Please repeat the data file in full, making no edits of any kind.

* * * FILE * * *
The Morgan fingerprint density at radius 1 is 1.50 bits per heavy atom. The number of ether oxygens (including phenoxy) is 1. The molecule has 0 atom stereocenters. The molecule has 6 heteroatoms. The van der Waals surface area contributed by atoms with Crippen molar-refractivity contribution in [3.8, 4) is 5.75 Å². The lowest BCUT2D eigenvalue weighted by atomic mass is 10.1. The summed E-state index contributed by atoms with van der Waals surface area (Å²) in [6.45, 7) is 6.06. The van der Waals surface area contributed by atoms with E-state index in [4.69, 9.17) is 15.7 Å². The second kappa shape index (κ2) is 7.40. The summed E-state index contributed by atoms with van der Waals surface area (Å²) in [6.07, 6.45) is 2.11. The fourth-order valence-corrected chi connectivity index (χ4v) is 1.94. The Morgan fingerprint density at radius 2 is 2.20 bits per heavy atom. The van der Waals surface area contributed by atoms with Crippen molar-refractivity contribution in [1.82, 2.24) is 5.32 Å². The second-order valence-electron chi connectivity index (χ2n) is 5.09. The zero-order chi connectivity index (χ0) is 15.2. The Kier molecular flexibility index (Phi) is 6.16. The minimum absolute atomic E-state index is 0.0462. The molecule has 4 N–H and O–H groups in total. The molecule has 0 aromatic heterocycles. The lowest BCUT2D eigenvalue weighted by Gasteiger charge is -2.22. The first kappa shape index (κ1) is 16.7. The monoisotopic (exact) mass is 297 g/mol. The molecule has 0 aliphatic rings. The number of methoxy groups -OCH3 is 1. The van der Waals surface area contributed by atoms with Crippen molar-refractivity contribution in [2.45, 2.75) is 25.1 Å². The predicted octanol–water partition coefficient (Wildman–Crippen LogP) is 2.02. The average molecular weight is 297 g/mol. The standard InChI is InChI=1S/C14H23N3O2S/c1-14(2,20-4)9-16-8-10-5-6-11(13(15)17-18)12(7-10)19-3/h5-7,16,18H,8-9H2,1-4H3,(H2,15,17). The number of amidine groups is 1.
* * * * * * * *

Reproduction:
The Morgan fingerprint density at radius 1 is 1.50 bits per heavy atom. The number of ether oxygens (including phenoxy) is 1. The molecule has 0 atom stereocenters. The molecule has 6 heteroatoms. The van der Waals surface area contributed by atoms with Crippen molar-refractivity contribution in [3.8, 4) is 5.75 Å². The lowest BCUT2D eigenvalue weighted by atomic mass is 10.1. The summed E-state index contributed by atoms with van der Waals surface area (Å²) in [6.45, 7) is 6.06. The van der Waals surface area contributed by atoms with E-state index in [4.69, 9.17) is 15.7 Å². The second kappa shape index (κ2) is 7.40. The summed E-state index contributed by atoms with van der Waals surface area (Å²) in [6.07, 6.45) is 2.11. The fourth-order valence-corrected chi connectivity index (χ4v) is 1.94. The Morgan fingerprint density at radius 2 is 2.20 bits per heavy atom. The van der Waals surface area contributed by atoms with Crippen molar-refractivity contribution in [1.82, 2.24) is 5.32 Å². The second-order valence-electron chi connectivity index (χ2n) is 5.09. The zero-order chi connectivity index (χ0) is 15.2. The Kier molecular flexibility index (Phi) is 6.16. The minimum absolute atomic E-state index is 0.0462. The molecule has 4 N–H and O–H groups in total. The molecule has 0 aromatic heterocycles. The lowest BCUT2D eigenvalue weighted by Gasteiger charge is -2.22. The first kappa shape index (κ1) is 16.7. The monoisotopic (exact) mass is 297 g/mol. The molecule has 0 aliphatic rings. The number of methoxy groups -OCH3 is 1. The van der Waals surface area contributed by atoms with Crippen molar-refractivity contribution in [2.45, 2.75) is 25.1 Å². The predicted octanol–water partition coefficient (Wildman–Crippen LogP) is 2.02. The average molecular weight is 297 g/mol. The standard InChI is InChI=1S/C14H23N3O2S/c1-14(2,20-4)9-16-8-10-5-6-11(13(15)17-18)12(7-10)19-3/h5-7,16,18H,8-9H2,1-4H3,(H2,15,17). The number of amidine groups is 1.